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Using the ARPING Tool to Test Network Connectivity

May 17, 2011

As of IBM i 7.1 and via PTFs (SI31691 and its requisites) in IBM i 6.1, a tool called ARPING (Send ARP Request, SNDARPRQS) is now supported. Like its LINUX counterpart, this tool can be used to test connectivity to an IP address on a local TCP/IP network. The tool is similar to the PING (Verify TCP/IP Connection) tool, except that it uses the Address Resolution Protocol (ARP) rather than the Internet Control Message Protocol (ICMP). Unlike ICMP messages, ARP messages aren’t routable, so this command will only work for IP addresses in the local network.

The tool requires two parameters. The remote IP address to probe, and the local Ethernet line to use.  At least one local TCP/IP interface must be active on the line used. If the remote IP address exists and responds to an ARP REQUEST message, the tool will produce output such as the following:

  4 > ARPING INTNETADR('10.5.176.160') LIND(ETHLINE)        
      Sending ARP request to 10.5.176.160 using line ETHLINE.
      Reply from [3C:DF:1E:8C:0C:00] took 2 ms.            
      Reply from [3C:DF:1E:8C:0C:00] took 1 ms.            
      Reply from [3C:DF:1E:8C:0C:00] took 1 ms.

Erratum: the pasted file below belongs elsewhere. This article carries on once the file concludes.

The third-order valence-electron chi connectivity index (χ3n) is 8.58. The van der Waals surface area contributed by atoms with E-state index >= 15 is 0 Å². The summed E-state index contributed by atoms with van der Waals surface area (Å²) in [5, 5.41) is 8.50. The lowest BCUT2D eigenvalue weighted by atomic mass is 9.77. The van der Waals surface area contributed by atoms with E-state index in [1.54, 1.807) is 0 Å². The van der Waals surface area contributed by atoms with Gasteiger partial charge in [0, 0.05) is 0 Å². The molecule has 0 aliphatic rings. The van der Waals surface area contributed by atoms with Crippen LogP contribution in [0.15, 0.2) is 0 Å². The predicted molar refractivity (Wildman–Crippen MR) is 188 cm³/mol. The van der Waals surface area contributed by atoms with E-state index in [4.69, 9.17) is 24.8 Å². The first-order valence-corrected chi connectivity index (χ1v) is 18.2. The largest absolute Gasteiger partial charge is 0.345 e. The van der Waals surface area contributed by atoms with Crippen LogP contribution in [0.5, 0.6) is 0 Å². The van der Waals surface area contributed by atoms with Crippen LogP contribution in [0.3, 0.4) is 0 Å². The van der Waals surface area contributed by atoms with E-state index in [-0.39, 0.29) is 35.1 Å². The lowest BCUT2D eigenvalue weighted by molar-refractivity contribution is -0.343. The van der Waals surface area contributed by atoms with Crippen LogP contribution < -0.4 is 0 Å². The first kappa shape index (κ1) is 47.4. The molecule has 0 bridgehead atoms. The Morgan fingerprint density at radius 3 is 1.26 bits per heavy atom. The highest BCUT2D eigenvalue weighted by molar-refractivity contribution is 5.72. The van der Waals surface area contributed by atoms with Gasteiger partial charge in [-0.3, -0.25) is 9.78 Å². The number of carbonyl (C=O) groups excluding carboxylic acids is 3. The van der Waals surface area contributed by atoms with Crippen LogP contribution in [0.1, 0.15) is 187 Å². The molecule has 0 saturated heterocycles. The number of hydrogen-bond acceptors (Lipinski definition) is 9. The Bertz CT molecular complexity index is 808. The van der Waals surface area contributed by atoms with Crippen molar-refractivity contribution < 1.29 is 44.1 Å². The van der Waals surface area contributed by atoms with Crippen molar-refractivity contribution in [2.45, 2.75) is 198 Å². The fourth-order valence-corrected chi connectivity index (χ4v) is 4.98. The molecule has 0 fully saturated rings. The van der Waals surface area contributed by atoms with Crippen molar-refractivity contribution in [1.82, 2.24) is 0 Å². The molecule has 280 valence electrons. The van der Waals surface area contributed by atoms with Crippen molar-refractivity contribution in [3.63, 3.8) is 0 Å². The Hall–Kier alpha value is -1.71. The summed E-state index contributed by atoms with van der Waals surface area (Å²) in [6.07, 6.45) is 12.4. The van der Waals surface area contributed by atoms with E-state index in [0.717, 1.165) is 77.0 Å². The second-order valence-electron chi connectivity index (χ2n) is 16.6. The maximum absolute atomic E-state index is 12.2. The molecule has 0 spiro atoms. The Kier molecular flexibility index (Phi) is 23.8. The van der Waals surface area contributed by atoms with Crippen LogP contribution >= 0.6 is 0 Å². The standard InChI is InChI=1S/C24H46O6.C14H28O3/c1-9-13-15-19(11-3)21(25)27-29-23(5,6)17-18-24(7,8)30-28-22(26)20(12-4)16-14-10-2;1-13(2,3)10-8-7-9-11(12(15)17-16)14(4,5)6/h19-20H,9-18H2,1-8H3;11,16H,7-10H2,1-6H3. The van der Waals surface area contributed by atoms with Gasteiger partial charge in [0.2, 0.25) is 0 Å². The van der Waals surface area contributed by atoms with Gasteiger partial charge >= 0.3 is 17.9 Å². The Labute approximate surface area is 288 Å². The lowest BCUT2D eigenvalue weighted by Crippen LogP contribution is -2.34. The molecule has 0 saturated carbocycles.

ARP request statistics: 3 of 3 successful (100 %).   

A successful reply message will include the MAC address of the host that responded to the ARP message and the time in milliseconds that it took to receive the response. If there’s no connectivity to the IP address on the local network or the host is unable to respond, ARPING will produce output such as the following:

  4 > ARPING INTNETADR('10.5.176.160') LIND(VETH0)        
      Sending ARP request to 10.5.176.160 using line VETH0.
      No response from 10.5.176.160 within 1 seconds.     
      No response from 10.5.176.160 within 1 seconds.     
      No response from 10.5.176.160 within 1 seconds.     
      ARP request statistics: 0 of 3 successful (0 %).   


I'd like to thank Clair Wood who works on the IBM i Networking team for writing this week's blog.

Twitter: #ibmi @DawnMayiCan #COMMONUG, #ibmiuser

Posted May 17, 2011| Permalink

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